So traditional "wallet voting" doesn't help against the concept as a whole since it isn't a consumer choice, but decided by business contracts.

        I think the Linux community needs to discuss the concept of signed booting and trusted computing. My own take on the subject is, that since we can no longer avoid it on the hardware, boycotting the concept doesn't work. We may as well use the good parts for our benefit and see if we can pressure hardware vendors and standard committees to support the Linux way of using it.

        While the technical details may be many, I think most Linux users (and computer users in general), would say, that whatever the solution is, it should leave the end user in total control whether to use the secure facilities or not.
        The only products that lack an option to say NO are food and water. if industry requires all computers to be locked so well we can't crack them, we still have the options to buy used or buy nothing. Just like I choose not to have a smartphone and not to be on Facebook, I can also choose not to have a computer if I can't get one that works for me instead of working for Hollywood and the FBI.

        For me, it's OK to have to crack the BIOS/UEFI or even have to force-flash new firmware with a Bus Pirate, but not OK to have a machine that can't be cracked by any means unless it's the test subject for the cracking research itself. It must either have the option to disable secure boot, the option to use my keys, or a crack against it-one of the three. If any machine that can run Linux without having to be actively cracked is on the market, that renders all that require cracking uncompetitive in my book as well. I do not demand support, but I DO demand tolerance and no active interference, such as that code in one vendor's UEFI implementation that looks for a boot image named either for Windows or RHEL. That code will run any bootloader given the correct string name, but I would not pay a penny for the board on the grounds of not rewarding active interference.

        The day Microsoft announces that it will be required for motherboards to be hard-locked against any other OS to be able to boot Windoze is the day I stockpile the last generation of AMD hardware not to support that requirement. Since I don't play pay games, watch pay movies, or deal in 4K content, there is no reason for me to ever need new hardware unless what I have is stolen in a police raid or by burglars, or dies from electromigration. There should be plenty of Bulldozer, Piledriver, and Phenom II stuff on Ebay for years to come, so Microsoft and Apple can go to hell. With luck the locked boards get cracked and remain usable, but I'm not betting anything important on that.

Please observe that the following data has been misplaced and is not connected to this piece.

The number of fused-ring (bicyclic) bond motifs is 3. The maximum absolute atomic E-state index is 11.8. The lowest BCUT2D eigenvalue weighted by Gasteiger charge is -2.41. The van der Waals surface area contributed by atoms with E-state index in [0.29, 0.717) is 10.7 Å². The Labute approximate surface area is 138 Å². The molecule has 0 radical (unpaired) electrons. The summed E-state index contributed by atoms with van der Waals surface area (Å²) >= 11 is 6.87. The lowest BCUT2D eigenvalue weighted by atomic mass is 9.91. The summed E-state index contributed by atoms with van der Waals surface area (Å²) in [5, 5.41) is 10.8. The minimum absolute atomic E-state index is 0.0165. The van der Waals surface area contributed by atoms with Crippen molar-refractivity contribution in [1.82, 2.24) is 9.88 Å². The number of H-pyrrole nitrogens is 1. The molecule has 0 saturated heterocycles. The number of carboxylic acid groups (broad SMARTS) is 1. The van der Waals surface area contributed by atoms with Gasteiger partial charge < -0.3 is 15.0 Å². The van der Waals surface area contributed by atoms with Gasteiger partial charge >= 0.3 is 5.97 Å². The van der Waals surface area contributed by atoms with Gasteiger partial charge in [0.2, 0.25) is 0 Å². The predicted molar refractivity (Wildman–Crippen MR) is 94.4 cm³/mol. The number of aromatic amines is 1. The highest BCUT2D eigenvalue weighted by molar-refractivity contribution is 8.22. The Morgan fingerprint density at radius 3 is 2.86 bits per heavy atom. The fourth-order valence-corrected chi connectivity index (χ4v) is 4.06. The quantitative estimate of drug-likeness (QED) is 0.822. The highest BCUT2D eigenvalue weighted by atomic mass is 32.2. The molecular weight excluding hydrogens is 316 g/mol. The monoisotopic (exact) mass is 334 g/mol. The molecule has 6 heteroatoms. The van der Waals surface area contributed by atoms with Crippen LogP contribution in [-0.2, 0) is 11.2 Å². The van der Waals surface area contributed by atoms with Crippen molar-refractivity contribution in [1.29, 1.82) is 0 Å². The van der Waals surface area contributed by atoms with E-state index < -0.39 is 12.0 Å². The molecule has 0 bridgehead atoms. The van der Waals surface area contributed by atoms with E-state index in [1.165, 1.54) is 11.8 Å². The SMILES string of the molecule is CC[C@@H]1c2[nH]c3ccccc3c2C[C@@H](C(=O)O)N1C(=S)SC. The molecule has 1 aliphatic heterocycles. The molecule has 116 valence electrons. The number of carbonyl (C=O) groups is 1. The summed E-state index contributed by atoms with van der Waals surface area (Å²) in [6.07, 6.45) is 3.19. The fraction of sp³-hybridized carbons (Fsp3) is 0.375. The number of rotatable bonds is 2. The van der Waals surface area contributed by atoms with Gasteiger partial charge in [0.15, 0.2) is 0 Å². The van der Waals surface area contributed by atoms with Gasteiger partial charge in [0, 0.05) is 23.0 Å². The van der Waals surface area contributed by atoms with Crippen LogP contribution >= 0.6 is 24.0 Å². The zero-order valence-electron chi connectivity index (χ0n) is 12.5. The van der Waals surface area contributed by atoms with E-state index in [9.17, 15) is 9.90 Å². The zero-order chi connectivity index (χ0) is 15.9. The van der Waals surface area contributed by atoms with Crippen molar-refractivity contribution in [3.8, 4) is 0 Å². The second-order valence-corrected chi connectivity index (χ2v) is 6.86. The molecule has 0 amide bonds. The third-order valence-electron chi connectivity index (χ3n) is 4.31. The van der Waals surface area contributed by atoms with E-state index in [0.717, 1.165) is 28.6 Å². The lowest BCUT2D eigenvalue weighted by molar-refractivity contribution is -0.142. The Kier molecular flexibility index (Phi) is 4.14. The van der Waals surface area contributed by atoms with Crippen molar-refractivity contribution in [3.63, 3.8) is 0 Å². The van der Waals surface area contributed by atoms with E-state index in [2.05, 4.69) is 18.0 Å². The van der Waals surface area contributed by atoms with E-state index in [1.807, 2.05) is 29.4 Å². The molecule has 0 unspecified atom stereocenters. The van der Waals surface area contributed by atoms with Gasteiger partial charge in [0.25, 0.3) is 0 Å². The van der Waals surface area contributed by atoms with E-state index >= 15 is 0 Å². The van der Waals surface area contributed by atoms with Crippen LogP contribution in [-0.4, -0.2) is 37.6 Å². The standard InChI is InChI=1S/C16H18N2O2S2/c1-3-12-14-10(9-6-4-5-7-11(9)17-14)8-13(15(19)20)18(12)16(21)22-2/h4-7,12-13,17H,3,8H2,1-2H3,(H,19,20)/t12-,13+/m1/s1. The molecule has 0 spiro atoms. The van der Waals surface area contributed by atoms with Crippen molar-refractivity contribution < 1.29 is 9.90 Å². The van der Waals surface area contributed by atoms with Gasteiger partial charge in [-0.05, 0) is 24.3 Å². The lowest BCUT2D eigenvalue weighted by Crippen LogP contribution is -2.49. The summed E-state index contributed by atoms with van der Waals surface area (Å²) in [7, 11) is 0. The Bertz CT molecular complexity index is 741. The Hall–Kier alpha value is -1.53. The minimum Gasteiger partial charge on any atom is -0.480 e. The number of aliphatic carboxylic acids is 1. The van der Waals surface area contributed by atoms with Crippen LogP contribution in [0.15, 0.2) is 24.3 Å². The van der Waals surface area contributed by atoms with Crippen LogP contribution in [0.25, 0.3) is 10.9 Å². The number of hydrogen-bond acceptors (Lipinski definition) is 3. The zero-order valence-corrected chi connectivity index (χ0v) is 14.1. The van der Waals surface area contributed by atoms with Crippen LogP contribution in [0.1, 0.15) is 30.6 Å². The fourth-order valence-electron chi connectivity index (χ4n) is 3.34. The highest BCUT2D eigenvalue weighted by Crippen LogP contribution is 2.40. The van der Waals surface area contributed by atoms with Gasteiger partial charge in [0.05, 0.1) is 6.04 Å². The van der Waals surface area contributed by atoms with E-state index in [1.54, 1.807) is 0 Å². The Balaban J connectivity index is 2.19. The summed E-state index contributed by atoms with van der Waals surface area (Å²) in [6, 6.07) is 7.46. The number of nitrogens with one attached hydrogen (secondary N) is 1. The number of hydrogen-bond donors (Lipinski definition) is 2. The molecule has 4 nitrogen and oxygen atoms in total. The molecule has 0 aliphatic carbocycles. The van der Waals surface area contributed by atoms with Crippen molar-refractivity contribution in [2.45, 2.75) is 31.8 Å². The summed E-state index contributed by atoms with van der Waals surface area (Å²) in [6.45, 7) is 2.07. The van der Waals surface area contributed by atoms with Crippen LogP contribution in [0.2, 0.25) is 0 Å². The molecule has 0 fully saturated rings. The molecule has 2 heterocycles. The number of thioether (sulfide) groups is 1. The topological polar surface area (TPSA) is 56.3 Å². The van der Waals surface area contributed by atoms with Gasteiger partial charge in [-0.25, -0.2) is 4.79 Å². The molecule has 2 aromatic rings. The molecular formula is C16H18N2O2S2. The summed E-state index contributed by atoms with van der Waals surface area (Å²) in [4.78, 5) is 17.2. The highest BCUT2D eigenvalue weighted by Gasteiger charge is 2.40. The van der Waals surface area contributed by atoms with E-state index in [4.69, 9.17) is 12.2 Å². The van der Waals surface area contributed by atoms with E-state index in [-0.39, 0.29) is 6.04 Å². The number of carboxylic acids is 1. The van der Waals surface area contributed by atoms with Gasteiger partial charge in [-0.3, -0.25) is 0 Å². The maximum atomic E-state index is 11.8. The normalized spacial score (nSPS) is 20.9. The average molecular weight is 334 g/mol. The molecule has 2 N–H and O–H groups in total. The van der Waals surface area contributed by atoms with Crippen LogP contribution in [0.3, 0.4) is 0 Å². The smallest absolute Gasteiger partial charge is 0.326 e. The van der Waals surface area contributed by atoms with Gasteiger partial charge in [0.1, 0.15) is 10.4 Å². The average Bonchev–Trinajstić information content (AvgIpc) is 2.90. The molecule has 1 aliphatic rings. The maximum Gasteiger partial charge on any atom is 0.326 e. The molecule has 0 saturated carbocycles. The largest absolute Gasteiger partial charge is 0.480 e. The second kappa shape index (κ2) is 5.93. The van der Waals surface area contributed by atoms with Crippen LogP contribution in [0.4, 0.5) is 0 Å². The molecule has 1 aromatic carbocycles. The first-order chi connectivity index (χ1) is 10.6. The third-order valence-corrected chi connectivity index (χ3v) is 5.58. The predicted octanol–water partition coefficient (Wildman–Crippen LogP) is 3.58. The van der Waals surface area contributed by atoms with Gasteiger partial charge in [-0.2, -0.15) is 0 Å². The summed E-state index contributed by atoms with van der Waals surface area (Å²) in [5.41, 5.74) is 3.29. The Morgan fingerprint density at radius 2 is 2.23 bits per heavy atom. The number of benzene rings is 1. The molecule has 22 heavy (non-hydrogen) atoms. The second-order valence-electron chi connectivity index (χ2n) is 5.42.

I don't need to connect to a new style "secure Internet" since I don't bank online or use paid services like Netflix. In fact, over a decade ago there was a bill that went nowhere in the US Congress to require secure boot to a drm-supporting, approved OS as a condition of legal connection to the Internet. That would have been defeated by dial-up services over voice lines, faster services tunneled as encrypted packets through "approved" machines treated as untrusted routers and looking like a corporate VPN to the telcos, and of course by good old fashioned flash drive filesharing: Hollywood's old digital audio tape nightmare returning.

        There are good reasons I never throw away operable Pentium 4 or later hardware, and the current industry talk of walled gardens is one of them.
        Luke
        Senior Member
        Last edited by Luke; 15 September 2014, 08:35 PM.

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        • Originally posted by michal View Post
          For me it's simple - I don't like german cars, I don't own any and I don't give a shit about them. I don't waste my life on whining on german motorization
          What's wrong with german cars? I guess everyone has a preference, but seems odd to exclude based on country of origin.

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          • Originally posted by jbernardo View Post
            I was more hoping for something from the "systemd cabal" (as they called themselves in that blog post) stating clearly that the machine owner will always have the keys, and will be able to sign, build and install his own packages. They are the ones pushing for this "all signed tamper proof" OS, so something more specific would be nice.
            They cannot. To be secure, the signing verification has to be done from the hardware up, so it depends on the hardware provider if you own the keys or not.

            But locked bootloaders have existed for linux for ages (android phones), so the situation cannot go worse. On the other hand, knowing cryptographically, as a consumer, what you run on your computer is still pretty difficult sometimes, so the situation can certainly get better.

            Comment


            • Originally posted by torsionbar28 View Post
              What's wrong with german cars?
              Nothing. They are the best cars in the world, unlike US cars which nobody likes (US motor industry is dead for a reason).
              And soon non-systemd distros become Detroit.